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This section contains detailed information and advice on the problems that consumers often experience with their broadband Internet Service Provider (ISP) and how to get them resolved.
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 Slamming (Mis-selling)
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Slamming is a form of mis-selling, which is where customers are switched from one company to another without their knowledge or consent.

In some cases you might only become aware of this once you’ve received a bill from a different company. This can occur in a number of ways, as explained below.

How Slamming Works

* Customer details are forged and sent to an ISP, resulting in an unwanted migration from one provider to another. The forger gains commission for the sale while the customer has a nightmare while trying work out what has happened.

* The customer is called by phone, offered details on a new service and told that they are merely signing/agreeing to be sent more information, but in reality this is taken as approval to switch ISP.

* The customer is called by an individual claiming to represent a specific ISP, when in fact they may represent a different provider. The customer might reach a migration agreement but end up finding their service switched to a completely different ISP from what they were expecting.

* The customer agrees with an ISP representative to move their telephone line service to a new provider, but only learns later that their broadband service has also been moved (or the other way around). Sadly this particular tactic has, until a few years ago, been used by some legitimate providers too (e.g. Tiscali, TalkTalk etc.).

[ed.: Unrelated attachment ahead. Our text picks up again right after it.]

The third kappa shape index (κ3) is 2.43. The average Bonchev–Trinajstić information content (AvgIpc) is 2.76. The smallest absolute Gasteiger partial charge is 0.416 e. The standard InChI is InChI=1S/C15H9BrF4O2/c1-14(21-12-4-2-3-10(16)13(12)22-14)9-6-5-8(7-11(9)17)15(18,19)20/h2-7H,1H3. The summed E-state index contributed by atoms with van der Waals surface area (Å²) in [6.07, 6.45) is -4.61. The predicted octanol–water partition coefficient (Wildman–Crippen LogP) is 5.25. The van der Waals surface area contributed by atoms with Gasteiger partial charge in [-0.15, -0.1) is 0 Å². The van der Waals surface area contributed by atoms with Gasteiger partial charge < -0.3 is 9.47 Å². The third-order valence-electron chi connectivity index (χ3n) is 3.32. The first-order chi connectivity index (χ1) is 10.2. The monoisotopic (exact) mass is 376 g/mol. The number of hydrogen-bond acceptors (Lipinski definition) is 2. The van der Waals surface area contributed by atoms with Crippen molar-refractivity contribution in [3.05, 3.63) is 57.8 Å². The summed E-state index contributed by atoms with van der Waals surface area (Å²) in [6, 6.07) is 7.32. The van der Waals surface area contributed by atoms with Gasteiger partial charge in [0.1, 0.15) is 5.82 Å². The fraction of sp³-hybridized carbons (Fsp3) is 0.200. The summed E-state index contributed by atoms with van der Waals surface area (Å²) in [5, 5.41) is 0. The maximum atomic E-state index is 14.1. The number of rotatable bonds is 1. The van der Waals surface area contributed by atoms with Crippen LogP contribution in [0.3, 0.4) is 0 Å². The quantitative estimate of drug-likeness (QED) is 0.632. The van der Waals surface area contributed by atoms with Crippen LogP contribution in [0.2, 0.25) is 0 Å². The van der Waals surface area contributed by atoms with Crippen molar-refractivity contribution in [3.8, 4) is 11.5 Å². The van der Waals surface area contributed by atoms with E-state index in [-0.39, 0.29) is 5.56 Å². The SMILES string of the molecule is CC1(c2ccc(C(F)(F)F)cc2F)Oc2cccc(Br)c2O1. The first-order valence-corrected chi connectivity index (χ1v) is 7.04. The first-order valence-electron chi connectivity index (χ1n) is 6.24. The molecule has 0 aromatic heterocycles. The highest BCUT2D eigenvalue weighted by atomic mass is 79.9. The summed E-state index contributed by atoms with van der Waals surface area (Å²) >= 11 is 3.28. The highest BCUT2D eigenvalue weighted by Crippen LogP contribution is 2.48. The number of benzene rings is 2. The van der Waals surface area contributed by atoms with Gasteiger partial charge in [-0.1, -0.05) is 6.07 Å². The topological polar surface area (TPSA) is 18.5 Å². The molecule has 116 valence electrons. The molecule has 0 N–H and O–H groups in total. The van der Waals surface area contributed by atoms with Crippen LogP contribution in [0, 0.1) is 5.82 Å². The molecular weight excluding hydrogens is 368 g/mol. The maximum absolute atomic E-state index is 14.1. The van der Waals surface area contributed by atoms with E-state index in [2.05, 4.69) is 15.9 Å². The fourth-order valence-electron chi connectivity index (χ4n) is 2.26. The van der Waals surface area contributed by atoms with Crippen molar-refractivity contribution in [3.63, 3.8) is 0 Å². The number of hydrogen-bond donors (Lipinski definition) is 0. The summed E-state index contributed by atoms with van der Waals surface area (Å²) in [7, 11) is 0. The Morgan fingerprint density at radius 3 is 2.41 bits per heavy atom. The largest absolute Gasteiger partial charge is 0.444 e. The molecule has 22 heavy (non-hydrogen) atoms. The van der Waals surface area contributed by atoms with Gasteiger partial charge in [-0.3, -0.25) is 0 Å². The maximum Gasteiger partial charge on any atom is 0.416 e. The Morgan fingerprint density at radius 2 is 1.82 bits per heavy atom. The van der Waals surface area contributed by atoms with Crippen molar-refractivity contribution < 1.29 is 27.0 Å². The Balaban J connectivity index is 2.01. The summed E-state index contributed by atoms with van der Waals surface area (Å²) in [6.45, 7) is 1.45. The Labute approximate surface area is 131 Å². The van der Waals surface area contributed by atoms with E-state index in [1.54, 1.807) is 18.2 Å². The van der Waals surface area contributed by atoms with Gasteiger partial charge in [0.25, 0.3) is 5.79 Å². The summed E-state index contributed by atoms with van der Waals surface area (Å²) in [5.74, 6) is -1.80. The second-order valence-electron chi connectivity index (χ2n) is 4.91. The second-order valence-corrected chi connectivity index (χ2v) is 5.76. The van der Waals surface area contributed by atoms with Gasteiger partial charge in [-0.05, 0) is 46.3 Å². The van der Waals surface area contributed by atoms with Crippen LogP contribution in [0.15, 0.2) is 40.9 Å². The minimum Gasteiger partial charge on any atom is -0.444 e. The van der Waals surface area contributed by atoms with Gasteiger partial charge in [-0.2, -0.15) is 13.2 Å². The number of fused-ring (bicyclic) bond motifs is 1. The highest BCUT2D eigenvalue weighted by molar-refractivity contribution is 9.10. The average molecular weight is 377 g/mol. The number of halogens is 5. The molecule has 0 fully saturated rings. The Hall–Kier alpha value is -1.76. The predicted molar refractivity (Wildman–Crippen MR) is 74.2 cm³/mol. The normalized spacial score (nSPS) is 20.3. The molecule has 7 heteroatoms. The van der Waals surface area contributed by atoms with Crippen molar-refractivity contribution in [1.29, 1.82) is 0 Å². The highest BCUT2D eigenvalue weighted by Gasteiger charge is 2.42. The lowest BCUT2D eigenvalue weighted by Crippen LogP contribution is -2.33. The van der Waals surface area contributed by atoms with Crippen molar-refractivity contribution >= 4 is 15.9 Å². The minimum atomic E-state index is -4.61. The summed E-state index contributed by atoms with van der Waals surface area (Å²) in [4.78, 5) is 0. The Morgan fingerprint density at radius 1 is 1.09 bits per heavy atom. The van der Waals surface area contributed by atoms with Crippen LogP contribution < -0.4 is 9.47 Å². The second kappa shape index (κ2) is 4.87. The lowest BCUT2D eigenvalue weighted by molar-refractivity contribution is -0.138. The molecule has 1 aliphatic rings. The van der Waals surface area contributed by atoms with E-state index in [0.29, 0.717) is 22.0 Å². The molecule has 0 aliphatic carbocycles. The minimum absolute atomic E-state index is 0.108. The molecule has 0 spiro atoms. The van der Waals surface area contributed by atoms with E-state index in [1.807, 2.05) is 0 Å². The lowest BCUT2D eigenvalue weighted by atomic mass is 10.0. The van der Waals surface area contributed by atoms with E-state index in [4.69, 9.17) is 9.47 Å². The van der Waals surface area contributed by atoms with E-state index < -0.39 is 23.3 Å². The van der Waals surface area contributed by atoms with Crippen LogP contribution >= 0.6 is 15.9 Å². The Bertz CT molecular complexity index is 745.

Common sense is the best weapon against slamming, never agree to anything over the phone or sign an agreement unless you’ve read it first. Ignore calls made to you that claim to come from legitimate sources and that request personal details. Telephone marketing, just like doorstep sales people, is something best avoided. Remember, if a service sounds interesting then it is YOU and ONLY YOU who should initiate contact with the ISP via clear, public and legitimately available contact details.

Under Ofcom’s rules you should receive a letter from your old phone/Internet company, and also one from the new provider to inform you of a migration. This is supposed to include a 10 day period in which you can put a stop to the process via either the old or new provider. We would recommend that any customers who get caught up in such a situation should also lodge official complaints with the related ISPs.

Otherwise Ofcom does accept complaints about slamming, although they only tend to act once a large enough group of consumers have lodged similar concerns. Readers should also take note of the new switching process, which was introduced on 20th June 2015.

Ofcom's Slamming/Mis-selling Complaints Form
https://stakeholders.ofcom.org.uk/tell-us/switched-without-permission
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